Comparative study for alternative splicing

In a recent Plant Cell paper, they explored the genome-wide transcript change at low-temperature stress. Their approach was focused to find out the alternatively spliced genes and splicing factors at low-temperature. This dataset reflects a more dynamic cold stress response. They have identified a group of alternatively spliced genes and interestingly 4 of them (RCF1, STA1, GEMIN2, and LAMMER) were reported to be involved in freezing tolerance and acclimation. Additionally, they have validated the cold response of one of the unidentified genes (U2B’-LIKE) from this set. This work is really interesting because when we can identify the alternatively spliced genes or splicing factors, it suggests that this dynamic process or alternative splicing is low-temperature specific events.  

 

Temperature-specific mutant 

At this point, I will take the discussion to the next level. After getting the target, such as splicing factor, at the low-temperature, we may think about to mutate or overexpress it to get the cold resistance or sensitivity. But, the fundamental events like intron splicing requires careful thought. Modifying one of the splicing factors will affect the regular intron splicing events and even without low-temperature treatment, it will work to affect other genes important for plant growth and development. Based on this problem, it's a smart approach to find out a temperature-specific mutant which will only show the phenotype under restrictive temperature (high or low) but remains the same at the permissive temperature.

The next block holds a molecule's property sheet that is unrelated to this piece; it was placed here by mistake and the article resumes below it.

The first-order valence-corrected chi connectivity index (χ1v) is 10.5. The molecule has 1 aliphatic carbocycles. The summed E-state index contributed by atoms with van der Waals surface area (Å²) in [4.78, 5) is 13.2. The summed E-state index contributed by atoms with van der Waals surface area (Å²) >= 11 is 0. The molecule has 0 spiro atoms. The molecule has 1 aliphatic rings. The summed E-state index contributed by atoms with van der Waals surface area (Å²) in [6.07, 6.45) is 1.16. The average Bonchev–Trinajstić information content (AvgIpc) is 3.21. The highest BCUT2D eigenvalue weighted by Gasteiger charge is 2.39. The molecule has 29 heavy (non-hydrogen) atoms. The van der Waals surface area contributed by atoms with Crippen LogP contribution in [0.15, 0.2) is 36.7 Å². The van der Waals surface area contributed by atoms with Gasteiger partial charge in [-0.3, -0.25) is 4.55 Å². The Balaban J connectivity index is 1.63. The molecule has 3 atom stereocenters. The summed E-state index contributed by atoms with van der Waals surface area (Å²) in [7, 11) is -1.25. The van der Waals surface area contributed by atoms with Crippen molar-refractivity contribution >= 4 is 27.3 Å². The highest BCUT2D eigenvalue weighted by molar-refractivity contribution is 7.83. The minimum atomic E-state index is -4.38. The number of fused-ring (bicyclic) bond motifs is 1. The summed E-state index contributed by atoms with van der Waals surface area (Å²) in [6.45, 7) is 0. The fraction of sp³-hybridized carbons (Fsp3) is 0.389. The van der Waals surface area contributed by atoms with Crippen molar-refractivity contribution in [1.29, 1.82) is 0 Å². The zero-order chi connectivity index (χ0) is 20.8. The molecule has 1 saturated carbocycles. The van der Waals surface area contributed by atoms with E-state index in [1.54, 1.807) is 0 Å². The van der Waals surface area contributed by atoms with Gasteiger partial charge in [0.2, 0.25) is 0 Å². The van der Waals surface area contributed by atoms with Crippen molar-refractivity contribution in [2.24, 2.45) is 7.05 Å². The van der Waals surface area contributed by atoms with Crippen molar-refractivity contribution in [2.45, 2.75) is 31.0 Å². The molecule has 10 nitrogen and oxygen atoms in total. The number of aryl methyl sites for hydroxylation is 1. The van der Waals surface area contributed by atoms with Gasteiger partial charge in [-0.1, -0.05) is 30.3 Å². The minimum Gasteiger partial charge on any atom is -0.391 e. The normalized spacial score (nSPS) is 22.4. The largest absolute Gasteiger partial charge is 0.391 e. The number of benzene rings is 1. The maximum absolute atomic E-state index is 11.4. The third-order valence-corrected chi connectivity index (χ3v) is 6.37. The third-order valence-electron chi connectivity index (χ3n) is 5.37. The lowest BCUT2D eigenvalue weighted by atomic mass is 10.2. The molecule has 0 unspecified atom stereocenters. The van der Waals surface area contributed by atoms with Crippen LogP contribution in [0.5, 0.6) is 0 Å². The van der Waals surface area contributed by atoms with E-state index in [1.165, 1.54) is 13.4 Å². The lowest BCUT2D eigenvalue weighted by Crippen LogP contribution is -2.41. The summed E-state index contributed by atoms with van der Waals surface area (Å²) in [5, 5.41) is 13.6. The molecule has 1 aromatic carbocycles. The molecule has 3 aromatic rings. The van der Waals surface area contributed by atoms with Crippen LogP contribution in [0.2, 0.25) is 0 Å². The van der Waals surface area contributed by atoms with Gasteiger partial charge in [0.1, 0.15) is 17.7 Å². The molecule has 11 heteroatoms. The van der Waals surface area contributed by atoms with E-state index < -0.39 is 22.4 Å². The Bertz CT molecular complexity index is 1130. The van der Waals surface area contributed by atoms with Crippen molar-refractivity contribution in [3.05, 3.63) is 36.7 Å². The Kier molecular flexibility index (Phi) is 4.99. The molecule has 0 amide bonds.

In a recent Nature plants paper, they performed strand-specific RNA sequencing of wild-type seedlings at 16°C, 23°C, and 27°C. From this dataset, they have focused to find out temperature-specific splicing factor using corresponding knockout mutants. They have found one candidate gene, a small nuclear robinucleoprotein family protein which contains a Like-Sm (LSM) domain. They named it as PORCUPINE (PCP) due to its “spiky” phenotype. As a temperature-specific mutant, pcp-1 shows dramatic developmental defects only at 16°C. 

An unanswered question is the major finding

Additionally, they have found that WUSCHEL (WUS) expression was increased and CLAVAT3 (CLV3) expression was decreased at the same time in pcp-1 at 16°C. One may predict that as a splicing factor, PCP may alternatively splice developmentally important genes WUS and CLV3. In fact, it was not the reason and it was predicted that PCP regulates shoot apical meristem development through WUS and CLV3 in an unknown pathway. Although this article left us without mechanistic explanation, it has provided an amazing ground for future research to explore how a temperature-specific splicing factor regulating the array of genes important for plant development. 

References:

The Plant Cell: 10.1105/tpc.113.251013
The Plant Cell: 10.1105/tpc.18.00177  
Nature Plants: 10.1038/s41477-018-0176-z